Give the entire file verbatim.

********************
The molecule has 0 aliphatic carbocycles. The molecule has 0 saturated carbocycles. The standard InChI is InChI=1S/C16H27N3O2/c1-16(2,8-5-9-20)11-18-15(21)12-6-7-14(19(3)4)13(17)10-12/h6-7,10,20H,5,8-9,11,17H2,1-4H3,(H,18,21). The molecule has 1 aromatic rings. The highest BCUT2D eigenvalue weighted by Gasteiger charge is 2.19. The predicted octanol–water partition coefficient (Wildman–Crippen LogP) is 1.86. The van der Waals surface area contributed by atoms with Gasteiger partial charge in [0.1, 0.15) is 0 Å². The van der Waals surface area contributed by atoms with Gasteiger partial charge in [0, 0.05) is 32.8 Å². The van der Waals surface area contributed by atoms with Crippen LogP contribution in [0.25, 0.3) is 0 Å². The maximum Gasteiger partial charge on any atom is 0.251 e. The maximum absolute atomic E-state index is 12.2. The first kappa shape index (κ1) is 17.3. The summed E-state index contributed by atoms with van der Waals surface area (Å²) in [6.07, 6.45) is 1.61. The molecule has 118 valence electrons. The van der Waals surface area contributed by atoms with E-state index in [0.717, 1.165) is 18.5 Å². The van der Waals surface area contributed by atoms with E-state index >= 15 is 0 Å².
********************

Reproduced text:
The molecule has 0 aliphatic carbocycles. The molecule has 0 saturated carbocycles. The standard InChI is InChI=1S/C16H27N3O2/c1-16(2,8-5-9-20)11-18-15(21)12-6-7-14(19(3)4)13(17)10-12/h6-7,10,20H,5,8-9,11,17H2,1-4H3,(H,18,21). The molecule has 1 aromatic rings. The highest BCUT2D eigenvalue weighted by Gasteiger charge is 2.19. The predicted octanol–water partition coefficient (Wildman–Crippen LogP) is 1.86. The van der Waals surface area contributed by atoms with Gasteiger partial charge in [0.1, 0.15) is 0 Å². The van der Waals surface area contributed by atoms with Gasteiger partial charge in [0, 0.05) is 32.8 Å². The van der Waals surface area contributed by atoms with Crippen LogP contribution in [0.25, 0.3) is 0 Å². The maximum Gasteiger partial charge on any atom is 0.251 e. The maximum absolute atomic E-state index is 12.2. The first kappa shape index (κ1) is 17.3. The summed E-state index contributed by atoms with van der Waals surface area (Å²) in [6.07, 6.45) is 1.61. The molecule has 118 valence electrons. The van der Waals surface area contributed by atoms with E-state index in [0.717, 1.165) is 18.5 Å². The van der Waals surface area contributed by atoms with E-state index >= 15 is 0 Å².